Flashes and Floaters

Below is information about the condition and how best to treat it. A PDF version is available at the bottom of the page.

What are they?

The eye is filled with a clear, jelly– like substance called the vitreous humour that helps maintain the eye’s shape. Debris within the vitreous humour casts a shadow on the retina at the back of the eye, and appears to ‘float’ in your field of vision. Floaters can appear in a variety of shapes and sizes such as black dots, smoke, shadow or hairs. They are more visible against clear, pale backgrounds such as white walls or blue sky. They move when your eye moves in different directions and seem to dart away when you look at them.

Most floaters are small but larger floaters can be annoying and make activities that require higher concentration, such as reading or driving more difficult. Although most people naturally experience floaters, and they are usually harmless, they can be caused by a Posterior Vitreous Detachment (PVD) or a detachment or tear of the retina (the light sensitive tissue inside the eye), which are serious conditions These can also cause symptoms of “flashing lights”.

What causes it?

Changes in the vitreous humour occur over a lifetime. With age, strands of collagen start to become visible within the vitreous humour and it is the shadow of these strands that gives the sensation of floaters. Light travels through the clear layer of vitreous humour in order to reach the retina, which then transmits images to your brain via the optic nerve.

When you are young, the vitreous humour is attached to the retina, but it starts to shrink and change over time and can pull away from the retina – this is known as a PVD. A PVD can cause floaters and also “flashing lights” by pulling on and stimulating the retina. This causes your brain to interpret the pulling as a light signal which creates the sensation of “flashes”.

If the retina tears or detaches, blood can escape into the vitreous humour, causing a “shower” of floaters and flashes. Retinal tears or detachments may also be the result of causes such as impact to the head or eye.

If you have floaters associated with flashing lights and/or distortion you should seek immediate medical/optical advice.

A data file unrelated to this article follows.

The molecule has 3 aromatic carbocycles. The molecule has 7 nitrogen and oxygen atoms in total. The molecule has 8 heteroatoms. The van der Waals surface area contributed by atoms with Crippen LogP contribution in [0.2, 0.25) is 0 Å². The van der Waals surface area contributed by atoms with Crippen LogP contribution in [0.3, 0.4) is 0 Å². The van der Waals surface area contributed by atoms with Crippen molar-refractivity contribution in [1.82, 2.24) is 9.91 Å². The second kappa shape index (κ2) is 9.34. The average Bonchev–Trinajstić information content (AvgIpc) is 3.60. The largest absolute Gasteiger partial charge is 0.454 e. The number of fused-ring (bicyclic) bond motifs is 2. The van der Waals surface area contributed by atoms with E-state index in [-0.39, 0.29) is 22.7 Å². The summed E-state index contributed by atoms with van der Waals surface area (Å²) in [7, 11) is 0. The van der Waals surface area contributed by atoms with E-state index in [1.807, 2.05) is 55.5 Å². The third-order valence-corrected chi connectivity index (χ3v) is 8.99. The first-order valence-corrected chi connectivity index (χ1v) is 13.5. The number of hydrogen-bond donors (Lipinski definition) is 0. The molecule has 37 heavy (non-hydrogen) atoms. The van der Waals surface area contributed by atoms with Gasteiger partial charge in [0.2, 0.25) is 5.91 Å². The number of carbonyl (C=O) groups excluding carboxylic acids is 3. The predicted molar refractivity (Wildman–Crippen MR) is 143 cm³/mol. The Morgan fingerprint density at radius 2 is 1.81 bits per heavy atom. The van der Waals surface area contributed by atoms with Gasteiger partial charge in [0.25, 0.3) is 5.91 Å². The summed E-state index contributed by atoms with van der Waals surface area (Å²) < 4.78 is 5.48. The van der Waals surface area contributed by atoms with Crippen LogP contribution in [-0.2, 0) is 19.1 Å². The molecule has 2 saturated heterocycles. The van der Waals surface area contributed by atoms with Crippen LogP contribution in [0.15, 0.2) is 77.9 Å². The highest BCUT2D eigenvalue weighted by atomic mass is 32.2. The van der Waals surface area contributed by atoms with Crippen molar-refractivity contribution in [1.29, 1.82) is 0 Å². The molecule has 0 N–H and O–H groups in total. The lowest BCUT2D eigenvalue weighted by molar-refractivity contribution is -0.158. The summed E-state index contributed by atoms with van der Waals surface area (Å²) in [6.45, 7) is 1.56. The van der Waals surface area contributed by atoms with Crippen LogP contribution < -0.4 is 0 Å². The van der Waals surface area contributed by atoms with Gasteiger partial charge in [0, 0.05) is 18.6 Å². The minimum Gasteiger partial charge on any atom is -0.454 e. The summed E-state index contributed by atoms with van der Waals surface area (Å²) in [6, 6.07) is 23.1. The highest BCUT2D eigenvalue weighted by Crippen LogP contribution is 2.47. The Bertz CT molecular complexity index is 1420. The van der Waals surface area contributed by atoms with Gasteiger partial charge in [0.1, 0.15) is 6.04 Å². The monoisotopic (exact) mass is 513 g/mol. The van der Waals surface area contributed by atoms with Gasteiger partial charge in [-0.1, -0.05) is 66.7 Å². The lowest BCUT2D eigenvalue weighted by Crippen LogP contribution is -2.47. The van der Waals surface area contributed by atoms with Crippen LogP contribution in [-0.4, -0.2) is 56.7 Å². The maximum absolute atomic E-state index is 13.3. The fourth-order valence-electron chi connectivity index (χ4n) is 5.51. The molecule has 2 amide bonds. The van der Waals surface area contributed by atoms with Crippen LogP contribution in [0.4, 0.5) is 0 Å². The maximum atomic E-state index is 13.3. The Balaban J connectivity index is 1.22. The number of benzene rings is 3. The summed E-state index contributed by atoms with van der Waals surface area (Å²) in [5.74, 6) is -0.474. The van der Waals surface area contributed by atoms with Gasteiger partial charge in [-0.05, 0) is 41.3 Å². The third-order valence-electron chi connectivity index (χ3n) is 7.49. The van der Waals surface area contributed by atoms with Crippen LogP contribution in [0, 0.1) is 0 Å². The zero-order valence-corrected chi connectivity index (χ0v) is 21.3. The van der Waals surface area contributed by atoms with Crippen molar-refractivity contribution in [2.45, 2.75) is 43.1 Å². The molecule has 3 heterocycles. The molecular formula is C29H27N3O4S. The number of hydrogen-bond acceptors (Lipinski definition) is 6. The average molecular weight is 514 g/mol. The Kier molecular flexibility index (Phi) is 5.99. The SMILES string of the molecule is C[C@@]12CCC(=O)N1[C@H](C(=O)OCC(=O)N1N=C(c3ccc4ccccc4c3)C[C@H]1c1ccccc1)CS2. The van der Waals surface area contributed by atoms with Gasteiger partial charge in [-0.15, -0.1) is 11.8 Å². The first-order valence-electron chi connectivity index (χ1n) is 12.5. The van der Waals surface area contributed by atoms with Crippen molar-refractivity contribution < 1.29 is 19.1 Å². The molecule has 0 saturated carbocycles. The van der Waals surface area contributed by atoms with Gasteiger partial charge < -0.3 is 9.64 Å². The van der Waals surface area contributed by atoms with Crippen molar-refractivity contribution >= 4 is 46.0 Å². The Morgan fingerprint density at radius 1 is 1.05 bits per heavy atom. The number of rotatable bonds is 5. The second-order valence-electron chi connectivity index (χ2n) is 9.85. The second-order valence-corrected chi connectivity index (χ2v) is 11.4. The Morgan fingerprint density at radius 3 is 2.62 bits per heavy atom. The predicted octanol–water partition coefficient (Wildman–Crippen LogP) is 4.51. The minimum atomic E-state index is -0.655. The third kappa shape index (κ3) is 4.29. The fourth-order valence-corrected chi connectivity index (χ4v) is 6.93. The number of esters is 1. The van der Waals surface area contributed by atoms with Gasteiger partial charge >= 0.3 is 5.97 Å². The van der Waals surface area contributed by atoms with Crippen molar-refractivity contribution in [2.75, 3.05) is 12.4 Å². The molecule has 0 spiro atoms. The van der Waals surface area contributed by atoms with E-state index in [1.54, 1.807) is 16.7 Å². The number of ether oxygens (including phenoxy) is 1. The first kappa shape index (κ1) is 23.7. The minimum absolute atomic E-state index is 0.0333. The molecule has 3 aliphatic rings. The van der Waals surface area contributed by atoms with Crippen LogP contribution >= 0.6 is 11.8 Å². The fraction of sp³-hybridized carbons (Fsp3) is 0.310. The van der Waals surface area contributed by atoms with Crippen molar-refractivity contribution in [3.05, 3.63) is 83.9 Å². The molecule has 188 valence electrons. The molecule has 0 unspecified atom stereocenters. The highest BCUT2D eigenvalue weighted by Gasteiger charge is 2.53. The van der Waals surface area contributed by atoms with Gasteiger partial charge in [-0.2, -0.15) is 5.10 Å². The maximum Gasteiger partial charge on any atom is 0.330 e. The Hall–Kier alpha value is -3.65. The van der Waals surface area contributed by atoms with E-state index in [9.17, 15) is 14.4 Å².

Who is at risk?

Everyone can be at risk of floaters, especially if you are myopic (short sighted) or play certain contact sports.

Floaters often occur in people over the age of 40 as the eye gets older; but are most common in people in their 60s and 70s.

Around half the population have a PVD by the time they are 50 years old, with most being unaware as they have not had any symptoms of flashes or floaters.

If you suddenly notice a shower of new floaters, or floaters along with flashes or a dark shadow or “curtain in your vision, these symptoms can mean the retina is tearing. To investigate this you should visit your Optometrist or Ophthalmologist (eye hospital specialist) immediately.

What are the symptoms?

Many people do not notice floaters as the brain constantly adapts to changes in vision. However a sudden onset of floaters or flashing lights can indicate something more serious. The symptoms are never painful.

Consult your Optometrist immediately if you:

  • Notice a sudden increase in the number of the floaters, or they start to look different
  • Start to see flashing lights
  • Have experienced floaters in one eye but they now appear more noticeable or appear in the other eye
  • Have floaters which make it difficult to carry out everyday tasks, such as driving or reading
  • Have a grey area, shadows, or hair-like areas appearing in your vision

How is it treated?

Floaters do not usually cause long-term visual impairment; but you should tell your Optometrist if they occur.

The Optometrist will check your vision and examine the back of your eye using a microscope. Drops will enlarge the pupil giving the Optometrist a better view of the inside of the eye; and your peripheral vision may be checked using a visual fields analyser. If it is suspected that you have a retinal tear or detachment you will be referred to a hospital.

Eye drops will not make floaters disappear. If one appears in your line of vision, try moving your eye quickly up then down. This causes the vitreous humour to swirl about and move the floater else where.

If you have any queries please feel free to contact us.